Pavacot (Generic Papaverine)
Actual product appearance may differ slightly.
Why is this medication prescribed?
Papaverine is used to improve blood flow in patients with circulation problems. It works by relaxing the blood vessels so that blood can flow more easily to the heart and through the body.
This medication is sometimes prescribed for other uses; ask your doctor or pharmacist for more information.
How should this medicine be used?
Papaverine comes as a tablet and extended-release (long-acting) capsule to take by mouth. The tablet usually is taken three to five times a day at evenly spaced intervals. The extended-release capsule usually is taken every 8-12 hours. Do not crush, chew, or divide the extended-release capsules. Follow the directions on your prescription label carefully, and ask your doctor or pharmacist to explain any part you do not understand. Take papaverine exactly as directed.
Papaverine may be habit-forming. Do not take larger doses, take it more often, or for a longer period than your doctor tells you to.
Papaverine controls high blood pressure but does not cure it. Continue to take papaverine even if you feel well. Do not stop taking papaverine without talking to your doctor.
Other uses for this medicine
Papaverine is also used to treat impotence in men. Talk to your doctor about the possible risks of using this drug for your condition.
What special precautions should I follow?
Before taking papaverine,
- Tell your doctor and pharmacist if you are allergic to papaverine or any other drugs.
- Tell your doctor and pharmacist what prescription and nonprescription medications you are taking, especially levodopa (Larodopa, Sinemet) and vitamins.
- Tell your doctor if you have or have ever had heart disease, an AV block (a heart rhythm disturbance), or glaucoma.
- Tell your doctor if you are pregnant, plan to become pregnant, or are breast-feeding. If you become pregnant while taking papaverine, call your doctor.
- If you are having surgery, including dental surgery, tell the doctor or dentist that you are taking papaverine.
- You should know that this drug may make you drowsy or dizzy. Do not drive a car or operate machinery until you know how it affects you.
- Ask your doctor about the safe use of alcohol while you are taking papaverine. Alcohol can make the side effects from papaverine worse.
What should I do if I forget a dose?
Take the missed dose as soon as you remember it. However, if it is almost time for the next dose, skip the missed dose and continue your regular dosing schedule. Do not take a double dose to make up for a missed one.
What side effects can this medication cause?
Papaverine may cause side effects. Tell your doctor if any of these symptoms are severe or do not go away:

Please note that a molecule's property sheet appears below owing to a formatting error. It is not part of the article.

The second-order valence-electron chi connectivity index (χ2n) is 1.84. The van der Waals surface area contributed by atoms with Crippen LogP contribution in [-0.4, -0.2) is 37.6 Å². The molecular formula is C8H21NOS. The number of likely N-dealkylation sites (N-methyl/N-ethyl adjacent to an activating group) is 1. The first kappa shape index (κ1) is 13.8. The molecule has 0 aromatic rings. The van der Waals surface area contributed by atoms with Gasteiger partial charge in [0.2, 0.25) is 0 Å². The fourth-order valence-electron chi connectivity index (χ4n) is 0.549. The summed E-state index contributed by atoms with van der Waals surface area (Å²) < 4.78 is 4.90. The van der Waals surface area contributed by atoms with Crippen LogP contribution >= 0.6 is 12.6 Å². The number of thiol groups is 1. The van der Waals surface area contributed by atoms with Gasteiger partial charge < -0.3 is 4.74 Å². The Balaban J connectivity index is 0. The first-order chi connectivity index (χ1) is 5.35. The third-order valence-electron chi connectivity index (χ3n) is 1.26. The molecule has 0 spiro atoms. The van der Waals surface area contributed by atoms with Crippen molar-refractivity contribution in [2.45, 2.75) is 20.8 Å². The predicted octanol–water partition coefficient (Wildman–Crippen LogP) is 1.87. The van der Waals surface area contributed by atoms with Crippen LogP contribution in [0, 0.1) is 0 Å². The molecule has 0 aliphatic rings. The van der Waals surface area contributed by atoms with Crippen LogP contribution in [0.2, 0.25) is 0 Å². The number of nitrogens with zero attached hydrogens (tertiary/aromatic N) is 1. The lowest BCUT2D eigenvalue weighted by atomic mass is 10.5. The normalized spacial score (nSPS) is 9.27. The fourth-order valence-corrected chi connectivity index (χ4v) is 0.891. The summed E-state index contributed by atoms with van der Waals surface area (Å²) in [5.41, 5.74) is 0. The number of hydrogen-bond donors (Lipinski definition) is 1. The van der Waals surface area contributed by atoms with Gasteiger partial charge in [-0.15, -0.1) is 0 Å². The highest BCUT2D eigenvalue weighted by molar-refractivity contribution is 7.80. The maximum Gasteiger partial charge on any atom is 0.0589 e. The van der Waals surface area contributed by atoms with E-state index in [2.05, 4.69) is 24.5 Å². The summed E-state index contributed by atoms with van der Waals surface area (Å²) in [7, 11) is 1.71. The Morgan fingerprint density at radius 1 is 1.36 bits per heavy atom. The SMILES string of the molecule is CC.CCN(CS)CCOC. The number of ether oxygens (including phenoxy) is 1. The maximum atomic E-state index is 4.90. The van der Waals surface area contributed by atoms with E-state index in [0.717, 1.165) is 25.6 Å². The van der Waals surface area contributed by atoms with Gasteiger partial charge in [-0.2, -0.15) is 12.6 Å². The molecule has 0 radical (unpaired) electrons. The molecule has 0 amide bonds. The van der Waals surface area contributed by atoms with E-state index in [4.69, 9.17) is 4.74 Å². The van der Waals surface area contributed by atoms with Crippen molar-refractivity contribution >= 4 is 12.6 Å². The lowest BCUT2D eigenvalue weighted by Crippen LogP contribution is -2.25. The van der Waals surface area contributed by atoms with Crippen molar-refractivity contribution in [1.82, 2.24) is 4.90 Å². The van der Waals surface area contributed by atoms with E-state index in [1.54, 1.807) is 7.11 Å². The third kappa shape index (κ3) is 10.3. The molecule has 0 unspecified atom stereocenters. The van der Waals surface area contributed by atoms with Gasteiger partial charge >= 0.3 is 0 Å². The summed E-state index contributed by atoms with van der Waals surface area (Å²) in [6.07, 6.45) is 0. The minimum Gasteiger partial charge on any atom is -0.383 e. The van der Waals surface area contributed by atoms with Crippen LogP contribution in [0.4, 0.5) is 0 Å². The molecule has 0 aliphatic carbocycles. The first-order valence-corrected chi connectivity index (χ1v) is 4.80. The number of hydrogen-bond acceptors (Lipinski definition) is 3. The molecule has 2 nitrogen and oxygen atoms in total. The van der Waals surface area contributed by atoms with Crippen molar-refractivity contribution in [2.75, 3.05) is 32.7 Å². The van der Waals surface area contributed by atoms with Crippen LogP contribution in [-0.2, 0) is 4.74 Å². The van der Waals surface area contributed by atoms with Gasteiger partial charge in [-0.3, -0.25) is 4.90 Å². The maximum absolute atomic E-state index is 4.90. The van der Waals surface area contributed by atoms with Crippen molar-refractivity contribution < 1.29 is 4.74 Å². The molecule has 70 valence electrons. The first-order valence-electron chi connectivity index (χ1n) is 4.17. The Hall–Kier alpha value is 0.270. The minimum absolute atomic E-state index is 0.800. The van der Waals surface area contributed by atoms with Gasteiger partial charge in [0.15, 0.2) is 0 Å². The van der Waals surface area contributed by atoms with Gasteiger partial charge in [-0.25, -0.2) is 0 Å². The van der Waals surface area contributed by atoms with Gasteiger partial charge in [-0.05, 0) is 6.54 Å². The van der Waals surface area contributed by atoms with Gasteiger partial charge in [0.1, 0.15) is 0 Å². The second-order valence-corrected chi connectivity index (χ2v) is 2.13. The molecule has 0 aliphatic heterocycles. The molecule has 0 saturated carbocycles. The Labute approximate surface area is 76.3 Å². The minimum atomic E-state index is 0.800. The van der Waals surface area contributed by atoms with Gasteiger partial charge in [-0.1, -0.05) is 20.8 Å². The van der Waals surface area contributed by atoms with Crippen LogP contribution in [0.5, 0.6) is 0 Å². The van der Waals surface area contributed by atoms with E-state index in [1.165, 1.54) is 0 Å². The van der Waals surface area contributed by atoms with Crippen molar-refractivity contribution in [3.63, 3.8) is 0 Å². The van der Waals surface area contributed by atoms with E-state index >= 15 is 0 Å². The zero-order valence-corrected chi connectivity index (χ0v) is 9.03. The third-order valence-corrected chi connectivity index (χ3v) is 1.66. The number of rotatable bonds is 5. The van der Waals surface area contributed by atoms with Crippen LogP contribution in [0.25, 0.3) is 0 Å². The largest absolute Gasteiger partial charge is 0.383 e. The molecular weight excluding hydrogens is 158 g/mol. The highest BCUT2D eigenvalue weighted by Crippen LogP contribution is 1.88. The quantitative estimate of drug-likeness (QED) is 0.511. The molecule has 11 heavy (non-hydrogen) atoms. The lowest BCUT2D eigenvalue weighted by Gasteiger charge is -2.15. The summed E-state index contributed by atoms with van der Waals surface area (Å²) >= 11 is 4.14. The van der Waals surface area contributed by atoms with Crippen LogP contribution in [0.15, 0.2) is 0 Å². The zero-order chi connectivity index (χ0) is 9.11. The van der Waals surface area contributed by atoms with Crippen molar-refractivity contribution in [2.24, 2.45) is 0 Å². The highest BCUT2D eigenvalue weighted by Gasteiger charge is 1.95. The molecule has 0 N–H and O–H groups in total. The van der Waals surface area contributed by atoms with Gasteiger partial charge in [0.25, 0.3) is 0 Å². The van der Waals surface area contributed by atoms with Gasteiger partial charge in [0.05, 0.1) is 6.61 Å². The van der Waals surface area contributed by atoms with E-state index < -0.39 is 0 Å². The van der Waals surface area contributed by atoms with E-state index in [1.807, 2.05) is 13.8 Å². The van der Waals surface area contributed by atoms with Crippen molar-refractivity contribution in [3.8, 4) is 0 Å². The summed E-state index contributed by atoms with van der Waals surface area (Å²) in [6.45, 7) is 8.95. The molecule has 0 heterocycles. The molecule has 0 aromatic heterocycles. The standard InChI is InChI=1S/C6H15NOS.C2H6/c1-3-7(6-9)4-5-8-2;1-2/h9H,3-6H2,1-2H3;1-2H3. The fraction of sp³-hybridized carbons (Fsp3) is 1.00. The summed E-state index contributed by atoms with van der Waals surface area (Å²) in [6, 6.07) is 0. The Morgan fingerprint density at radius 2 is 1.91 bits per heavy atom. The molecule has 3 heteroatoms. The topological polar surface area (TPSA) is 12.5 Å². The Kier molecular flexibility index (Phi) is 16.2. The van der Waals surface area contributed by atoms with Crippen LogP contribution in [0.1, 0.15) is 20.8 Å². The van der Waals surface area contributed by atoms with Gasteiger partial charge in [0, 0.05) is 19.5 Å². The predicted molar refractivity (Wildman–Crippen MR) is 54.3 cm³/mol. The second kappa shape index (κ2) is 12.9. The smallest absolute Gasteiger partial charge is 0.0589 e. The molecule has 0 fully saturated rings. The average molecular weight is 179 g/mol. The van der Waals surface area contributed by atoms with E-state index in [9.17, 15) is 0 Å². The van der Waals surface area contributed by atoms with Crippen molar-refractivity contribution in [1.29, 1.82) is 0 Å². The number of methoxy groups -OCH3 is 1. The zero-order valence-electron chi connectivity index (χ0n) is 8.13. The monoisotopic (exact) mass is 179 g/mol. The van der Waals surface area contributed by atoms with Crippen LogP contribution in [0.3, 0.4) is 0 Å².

- Flushing (feeling of warmth)
- Skin rash
- Upset stomach
- Loss of appetite
- Stomach pain
If you experience either of the following symptoms, call your doctor immediately:
- Yellowing of the skin or eyes
- Irregular heartbeat
If you experience a serious side effect, you or your doctor may send a report to the Food and Drug Administration’s (FDA) MedWatch Adverse Event Reporting program online (http://www.fda.gov/Safety/MedWatch) or by phone (1-800-332-1088).
What should I know about storage and disposal of this medication?
Keep this medication in the container it came in, tightly closed, and out of reach of children. Store at room temperature and away from excess heat and moisture (not in the bathroom).
It is important to keep all medication out of sight and reach of children as many containers (such as weekly pill minders and those for eye drops, creams, patches, and inhalers) are not child-resistant and young children can open them easily. To protect young children from poisoning, always lock safety caps and immediately place the medication in a safe location – one that is up and away and out of their sight and reach. http://www.upandaway.org
Unneeded medications should be disposed of in special ways to ensure that pets, children, and other people cannot consume them. However, you should not flush this medication down the toilet. Instead, the best way to dispose of your medication is through a medicine take-back program. Talk to your pharmacist or contact your local garbage/recycling department to learn about take-back programs in your community. See the FDA’s Safe Disposal of Medicines website (http://goo.gl/c4Rm4p) for more information if you do not have access to a take-back program.
In case of emergency/overdose
In case of overdose, call the poison control helpline at 1-800-222-1222. Information is also available online at https://www.poisonhelp.org/help. If the victim has collapsed, had a seizure, has trouble breathing, or can’t be awakened, immediately call emergency services at 911.
What other information should I know?
Keep all appointments with your doctor and the laboratory. Your doctor may order certain tests to monitor your liver function.
Do not let anyone else take your medication. Ask your pharmacist any questions you have about refilling your prescription.
It is important for you to keep a written list of all of the prescription and nonprescription (over-the-counter) medicines you are taking, as well as any products such as vitamins, minerals, or other dietary supplements. You should bring this list with you each time you visit a doctor or if you are admitted to a hospital. It is also important information to carry with you in case of emergencies.